And this is the most common use of this phrase, one that most religious people understand. And this is even more true in light of the Torah. Most often the word ratzon is attached to the will of G-d, and less often used when speaking of the will of men. We see it used several times when talking about the early rulers of Israel. But aside from that its is rarely used for men

Interestingly, two of these rare occurrences appear in Megillat Esther. We also have one similar reference in the story of Esther as well. So we are going to take a look at those instances in order to see what we can learn from them.

There are certain things we need to keep in mind when considering the ratzon of men. Whereas most people can accept the will of G-d being good and pleasing, we can’t just assume such a claim when it comes to will of humans. We are not always so honorable and lofty. Us mortals have a ratzon which can be directed for good or ill, and quite often if encouraged it will migrate towards the ill.

We see this presented in the first of the examples at the start of Megillat Esther. We read:

“And they gave them drink in vessels of gold – the vessels being diverse one from another – and royal wine in abundance, according to the bounty of the king.

“And the drinking was according to the law, and yet there was no duress; for so the king had appointed to all the officers of his house, that they should do according to every man’s pleasure.”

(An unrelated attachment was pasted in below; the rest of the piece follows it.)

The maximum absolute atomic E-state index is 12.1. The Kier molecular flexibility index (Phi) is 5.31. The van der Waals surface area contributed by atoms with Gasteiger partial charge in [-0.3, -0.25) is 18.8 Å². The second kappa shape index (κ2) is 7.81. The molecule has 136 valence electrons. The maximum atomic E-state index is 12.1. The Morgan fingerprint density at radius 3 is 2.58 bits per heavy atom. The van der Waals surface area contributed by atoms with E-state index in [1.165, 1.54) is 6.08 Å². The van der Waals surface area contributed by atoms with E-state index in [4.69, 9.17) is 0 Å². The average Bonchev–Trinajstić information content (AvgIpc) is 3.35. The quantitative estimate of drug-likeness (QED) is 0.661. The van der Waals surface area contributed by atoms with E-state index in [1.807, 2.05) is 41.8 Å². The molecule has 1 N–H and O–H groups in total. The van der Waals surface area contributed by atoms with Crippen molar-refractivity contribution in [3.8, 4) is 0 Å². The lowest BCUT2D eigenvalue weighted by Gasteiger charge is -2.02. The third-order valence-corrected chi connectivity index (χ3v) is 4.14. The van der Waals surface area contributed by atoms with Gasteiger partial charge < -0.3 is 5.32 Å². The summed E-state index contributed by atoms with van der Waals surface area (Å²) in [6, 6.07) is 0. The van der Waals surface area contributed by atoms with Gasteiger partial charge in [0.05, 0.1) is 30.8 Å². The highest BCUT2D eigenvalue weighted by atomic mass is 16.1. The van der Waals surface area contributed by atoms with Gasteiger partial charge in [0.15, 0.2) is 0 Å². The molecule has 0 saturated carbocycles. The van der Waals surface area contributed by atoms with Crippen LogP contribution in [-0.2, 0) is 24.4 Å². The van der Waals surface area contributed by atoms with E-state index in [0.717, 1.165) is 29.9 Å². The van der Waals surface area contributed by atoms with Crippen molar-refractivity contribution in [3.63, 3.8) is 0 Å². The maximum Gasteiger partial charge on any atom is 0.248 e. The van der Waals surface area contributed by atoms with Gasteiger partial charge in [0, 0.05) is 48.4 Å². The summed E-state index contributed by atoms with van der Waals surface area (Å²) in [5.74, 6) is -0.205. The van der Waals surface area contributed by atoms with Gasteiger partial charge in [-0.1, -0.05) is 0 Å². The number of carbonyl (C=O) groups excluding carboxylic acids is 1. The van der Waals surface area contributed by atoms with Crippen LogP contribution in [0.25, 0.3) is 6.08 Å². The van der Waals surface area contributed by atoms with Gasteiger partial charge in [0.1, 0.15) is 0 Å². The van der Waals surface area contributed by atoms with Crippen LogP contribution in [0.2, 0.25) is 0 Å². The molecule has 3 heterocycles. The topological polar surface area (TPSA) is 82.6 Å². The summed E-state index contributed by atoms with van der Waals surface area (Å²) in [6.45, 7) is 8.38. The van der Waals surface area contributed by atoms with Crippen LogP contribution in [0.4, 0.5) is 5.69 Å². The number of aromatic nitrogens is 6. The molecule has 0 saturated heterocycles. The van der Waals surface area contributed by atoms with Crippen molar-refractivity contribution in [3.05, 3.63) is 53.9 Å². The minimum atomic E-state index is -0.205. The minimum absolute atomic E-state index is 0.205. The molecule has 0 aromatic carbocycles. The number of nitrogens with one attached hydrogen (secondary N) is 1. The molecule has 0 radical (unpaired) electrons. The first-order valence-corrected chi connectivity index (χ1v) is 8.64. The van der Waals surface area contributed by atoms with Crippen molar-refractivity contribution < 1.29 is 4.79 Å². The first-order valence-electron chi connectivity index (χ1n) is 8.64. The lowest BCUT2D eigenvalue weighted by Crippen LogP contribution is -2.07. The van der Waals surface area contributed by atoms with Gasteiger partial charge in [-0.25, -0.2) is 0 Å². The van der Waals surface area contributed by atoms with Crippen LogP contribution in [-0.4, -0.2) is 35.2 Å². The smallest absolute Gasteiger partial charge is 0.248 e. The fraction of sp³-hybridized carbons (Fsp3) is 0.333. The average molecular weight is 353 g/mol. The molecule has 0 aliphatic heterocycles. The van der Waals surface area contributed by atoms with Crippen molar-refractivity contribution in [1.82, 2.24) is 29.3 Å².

וְהַשְׁקוֹת בִּכְלֵי זָהָב, וְכֵלִים מִכֵּלִים שׁוֹנִים; וְיֵין מַלְכוּת רָב, כְּיַד הַמֶּלֶךְ:

וְהַשְּׁתִיָּה כַדָּת, אֵין אֹנֵס: כִּיכֵן יִסַּד הַמֶּלֶךְ, עַל כָּלרַב בֵּיתוֹלַעֲשׂוֹת, כִּרְצוֹן אִישׁוָאִישׁ:

Esther 1:7-8

The first of our examples is in the middle of the initial description of the feast ordered by King Achashverosh. We are not yet talking about the actual feast of Purim yet, we are talking about the initial feast which the King of Persia orders, (v.3) and of the matching feast arranged by Queen Vashti for the women (v.9). This is the feast of debauchery which starts off this whole story of Megillat Esther, it is not the nonintoxicating celebration of salvation yet. No, here this is the initial binge and orgy. The party which ended with a belligerent, and then headless Vashti. Thus staring the narrative of Purim, and the rise of Queen Esther and Mordechai.

In this first example we are presented with how King Achashverosh orders a feast and commands the people to celebrate. Now aside from ordering the celebration, the King made sure that every person was able to celebrate. He provided the party and the wine, and ordered his servants that they should do according to the will of each person (kiratzon ish-v’ish). That everyone’s personal pleasures were met. Thus no one was celebrating by force, each person freely reveled in their ratzon – in their own desires and pleasures.